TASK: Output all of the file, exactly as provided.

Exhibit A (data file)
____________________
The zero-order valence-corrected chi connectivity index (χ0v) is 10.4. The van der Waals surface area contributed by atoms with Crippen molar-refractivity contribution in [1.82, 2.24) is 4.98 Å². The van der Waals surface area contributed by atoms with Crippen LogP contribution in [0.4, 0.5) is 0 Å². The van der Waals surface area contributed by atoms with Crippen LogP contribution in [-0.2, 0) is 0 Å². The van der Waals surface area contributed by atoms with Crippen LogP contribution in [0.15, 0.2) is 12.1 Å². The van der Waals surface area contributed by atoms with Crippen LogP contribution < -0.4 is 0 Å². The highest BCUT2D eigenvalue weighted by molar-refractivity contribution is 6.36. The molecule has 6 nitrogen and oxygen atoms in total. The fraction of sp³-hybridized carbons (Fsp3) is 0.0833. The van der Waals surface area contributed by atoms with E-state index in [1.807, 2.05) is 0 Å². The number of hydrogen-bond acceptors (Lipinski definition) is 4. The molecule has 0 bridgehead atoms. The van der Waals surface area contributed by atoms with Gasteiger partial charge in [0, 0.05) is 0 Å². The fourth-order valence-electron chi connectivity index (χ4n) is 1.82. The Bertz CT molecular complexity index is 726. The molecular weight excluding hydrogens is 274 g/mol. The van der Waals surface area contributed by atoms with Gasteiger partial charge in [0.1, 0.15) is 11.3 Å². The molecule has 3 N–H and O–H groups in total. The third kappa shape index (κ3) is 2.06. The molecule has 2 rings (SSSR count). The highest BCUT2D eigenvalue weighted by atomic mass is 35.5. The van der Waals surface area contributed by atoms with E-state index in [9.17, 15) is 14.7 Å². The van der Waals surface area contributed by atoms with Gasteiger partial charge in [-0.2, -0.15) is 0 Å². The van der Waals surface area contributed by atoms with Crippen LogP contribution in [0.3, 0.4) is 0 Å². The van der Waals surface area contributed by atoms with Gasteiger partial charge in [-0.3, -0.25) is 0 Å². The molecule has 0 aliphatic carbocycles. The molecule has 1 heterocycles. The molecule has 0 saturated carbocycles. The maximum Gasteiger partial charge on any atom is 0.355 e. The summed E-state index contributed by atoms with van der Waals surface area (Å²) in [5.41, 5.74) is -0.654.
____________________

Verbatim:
The zero-order valence-corrected chi connectivity index (χ0v) is 10.4. The van der Waals surface area contributed by atoms with Crippen molar-refractivity contribution in [1.82, 2.24) is 4.98 Å². The van der Waals surface area contributed by atoms with Crippen LogP contribution in [0.4, 0.5) is 0 Å². The van der Waals surface area contributed by atoms with Crippen LogP contribution in [-0.2, 0) is 0 Å². The van der Waals surface area contributed by atoms with Crippen LogP contribution in [0.15, 0.2) is 12.1 Å². The van der Waals surface area contributed by atoms with Crippen LogP contribution < -0.4 is 0 Å². The highest BCUT2D eigenvalue weighted by molar-refractivity contribution is 6.36. The molecule has 6 nitrogen and oxygen atoms in total. The fraction of sp³-hybridized carbons (Fsp3) is 0.0833. The van der Waals surface area contributed by atoms with E-state index in [1.807, 2.05) is 0 Å². The number of hydrogen-bond acceptors (Lipinski definition) is 4. The molecule has 0 bridgehead atoms. The van der Waals surface area contributed by atoms with Gasteiger partial charge in [0, 0.05) is 0 Å². The fourth-order valence-electron chi connectivity index (χ4n) is 1.82. The Bertz CT molecular complexity index is 726. The molecular weight excluding hydrogens is 274 g/mol. The van der Waals surface area contributed by atoms with Gasteiger partial charge in [0.1, 0.15) is 11.3 Å². The molecule has 3 N–H and O–H groups in total. The third kappa shape index (κ3) is 2.06. The molecule has 2 rings (SSSR count). The highest BCUT2D eigenvalue weighted by atomic mass is 35.5. The van der Waals surface area contributed by atoms with E-state index in [9.17, 15) is 14.7 Å². The van der Waals surface area contributed by atoms with Gasteiger partial charge in [-0.2, -0.15) is 0 Å². The van der Waals surface area contributed by atoms with Crippen LogP contribution in [0.3, 0.4) is 0 Å². The van der Waals surface area contributed by atoms with Gasteiger partial charge in [-0.3, -0.25) is 0 Å². The molecule has 0 aliphatic carbocycles. The molecule has 1 heterocycles. The molecule has 0 saturated carbocycles. The maximum Gasteiger partial charge on any atom is 0.355 e. The summed E-state index contributed by atoms with van der Waals surface area (Å²) in [5.41, 5.74) is -0.654.